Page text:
Cabot got its separation in the second quarter. After taking a 15-12 lead through one period, the Panthers exploded for 26 points in the second quarter and carried a 41-26 lead into halftime.

Shooting didn’t go well for either team on Wednesday. Cabot dominated the first half against its 7A conference foe. The Tigers, who were playing in their second holiday tournament after also competing in and winning the Red Devil Classic, couldn’t get the game into an up-and-down frenzy like it was able to do in wins over North Pulaski and Jacksonville.

Cabot broke Central’s press successfully and was able to score once it was broken. The press break resulted in several buckets near the basket, mostly by Rowe, who finished with a game-high 15 points.

Cabot took a 25-13 lead into halftime, but Central fell back into a zone defense in the second half and Cabot could not hit from outside and bust the zone.

The Tigers held the Panthers to four points in the third quarter, but weren’t hitting at a very high percentage either. Central slowly climbed back to within 29-22 by the end of the third, but as has become a norm for Cabot, the Panthers saved their best quarter for last.

Cabot scored 14 points in the fourth quarter while holding Central to eight. The Tigers tried to climb back into the game from outside, but shots weren’t falling for either team from 3-point range.

Central shot poorly from everywhere. The Tigers were a dismal 11 of 49 (22 percent) from the floor, including 0 for 15 from 3-point range. They also made just 8 of 16 free-throw attempts.

Cabot was also just 50 percent from the foul line (6 of 12) and didn’t shoot very well from the floor either. The Panthers were 18 of 58 overall (32 percent) and just 1 of 14 from 3-point range.

Cabot (9-3) opens conference play in the 7A/6A-East on Friday when it plays a critical road game at North Little Rock.

SPORTS STORY >> SH coaches not pleased with break

Leader sports editor

The Sylvan Hills boys’ and girls’ basketball teams took part in the Spa City Classic hosted by Hot Springs Lakeside at Summit Arena last week. The Lady Bears went 2-1 with wins over Lakeside and Jessieville and a loss to conference rival Pulaski Academy.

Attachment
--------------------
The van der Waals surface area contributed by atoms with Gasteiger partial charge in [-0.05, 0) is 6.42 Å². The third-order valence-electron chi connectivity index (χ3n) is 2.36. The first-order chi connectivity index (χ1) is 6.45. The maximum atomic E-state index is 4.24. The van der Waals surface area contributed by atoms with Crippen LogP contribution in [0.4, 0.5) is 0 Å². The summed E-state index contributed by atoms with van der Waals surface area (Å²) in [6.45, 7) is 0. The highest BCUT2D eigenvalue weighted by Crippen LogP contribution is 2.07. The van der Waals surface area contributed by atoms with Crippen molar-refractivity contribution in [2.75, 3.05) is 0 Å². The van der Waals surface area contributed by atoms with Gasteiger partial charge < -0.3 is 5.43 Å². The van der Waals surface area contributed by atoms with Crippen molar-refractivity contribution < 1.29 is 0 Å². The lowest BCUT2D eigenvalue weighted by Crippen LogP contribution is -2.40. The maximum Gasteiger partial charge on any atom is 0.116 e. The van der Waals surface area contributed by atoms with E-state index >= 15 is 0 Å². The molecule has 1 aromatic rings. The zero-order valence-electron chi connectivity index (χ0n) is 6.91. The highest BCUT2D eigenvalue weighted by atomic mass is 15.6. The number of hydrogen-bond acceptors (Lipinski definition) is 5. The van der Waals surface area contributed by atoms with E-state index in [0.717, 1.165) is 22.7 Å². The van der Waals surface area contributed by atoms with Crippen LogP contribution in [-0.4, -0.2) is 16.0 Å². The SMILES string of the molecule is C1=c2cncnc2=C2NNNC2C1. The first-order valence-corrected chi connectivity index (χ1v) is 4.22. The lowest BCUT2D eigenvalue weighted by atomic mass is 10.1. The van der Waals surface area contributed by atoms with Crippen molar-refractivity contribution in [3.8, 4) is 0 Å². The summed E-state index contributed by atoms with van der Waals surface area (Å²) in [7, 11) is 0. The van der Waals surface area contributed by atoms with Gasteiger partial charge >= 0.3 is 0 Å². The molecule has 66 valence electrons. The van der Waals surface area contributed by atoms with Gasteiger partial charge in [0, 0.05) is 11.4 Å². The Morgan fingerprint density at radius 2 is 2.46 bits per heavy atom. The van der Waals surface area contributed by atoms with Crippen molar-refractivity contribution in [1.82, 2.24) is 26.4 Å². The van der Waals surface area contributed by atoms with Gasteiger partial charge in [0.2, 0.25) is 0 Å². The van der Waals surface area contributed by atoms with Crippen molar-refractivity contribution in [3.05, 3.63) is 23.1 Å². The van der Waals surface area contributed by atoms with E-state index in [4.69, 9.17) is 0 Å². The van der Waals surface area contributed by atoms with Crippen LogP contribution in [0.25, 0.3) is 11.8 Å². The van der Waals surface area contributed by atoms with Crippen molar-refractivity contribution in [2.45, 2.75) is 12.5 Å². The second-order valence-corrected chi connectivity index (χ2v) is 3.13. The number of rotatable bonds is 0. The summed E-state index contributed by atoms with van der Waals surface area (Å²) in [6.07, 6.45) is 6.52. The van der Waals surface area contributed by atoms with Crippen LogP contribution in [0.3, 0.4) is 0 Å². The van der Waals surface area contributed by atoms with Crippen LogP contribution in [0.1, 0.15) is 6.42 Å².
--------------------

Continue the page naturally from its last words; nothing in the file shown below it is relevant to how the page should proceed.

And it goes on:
The boys also beat Lakeside, but lost their last two games to PA and Little Rock Christian Academy.

Lady Bears coach Shelley Davis has a young team and expects growing pains, but was disappointed in the nature of her team’s 56-39 loss to the Lady Bruins.

“They just cowed down,” said Davis on Monday. “Complaining, making excuses. It just surprised me. We’ve lost a few, but we went down fighting in those other ones. We didn’t this time. We’ve got to be tougher than that and we get a chance to be tougher right here to start (conference play).”

Sylvan Hills opened league play in the 5A-Central against the Lady Bruins on Tuesday.

The first and fourth quarters against PA were played evenly, but the Lady Bruins outscored Sylvan Hills by 17 in the second and third periods.

Pulaski Academy post player Morgan Wallace led all players with 28 points while Katie Swanson added 11 and Mattie Hatcher 10 for the Lady Bruins.

Da’Bria Thompson led Sylvan Hills with 16 points while Raigen Thomas scored 14 in the second-round game.

The Lady Bears opened the tournament with a 57-26 blowout of the host team. A 23-4 second quarter was the difference in that game.

“One of their best players is a big tennis player and she was at a tennis thing somewhere,” Davis said of Lakeside. “I still think we would’ve beat them, but they struggled without her.”

Sophomore Alana Canady led Sylvan Hills with 16 points against Lakeside while Thompson added 15.

In the third-place game, the Lady Bears trailed Jessieville the entire game before a last-second shot by Canady gave Sylvan Hills its first lead and the win, 40-38. Canady led Sylvan Hills with 10 points while Jessieville’s Kellie Lampo scored 27 of her team’s 38 points.


The Sylvan Hills boys showed the bad side of its inconsistency so far this season at Hot Springs. Even in the win, boys’ coach Kevin Davis wasn’t pleased with his team’s performance.

“We didn’t show up for the PA game, and even in the win, you left there knowing we just didn’t play that well,” said Kevin Davis.

The Bears beat the Rams 59-37 before losing 71-53 to PA and 67-57 to LRCA. Tulsa signee Lawson Korita went off for 28 points for the Bruins, and hit five of the team’s 10 3-pointers.

“We’re a team that wants to pride itself on not giving up the three ball,” Davis said. “But we weren’t getting out defending and they were getting open shots. And of course we weren’t hitting anything, which made things worse.”

In the last game, the Bears led 17-14 after one quarter and only trailed 28-26 at halftime, but an 18-8 Warrior advantage in the third quarter was the difference.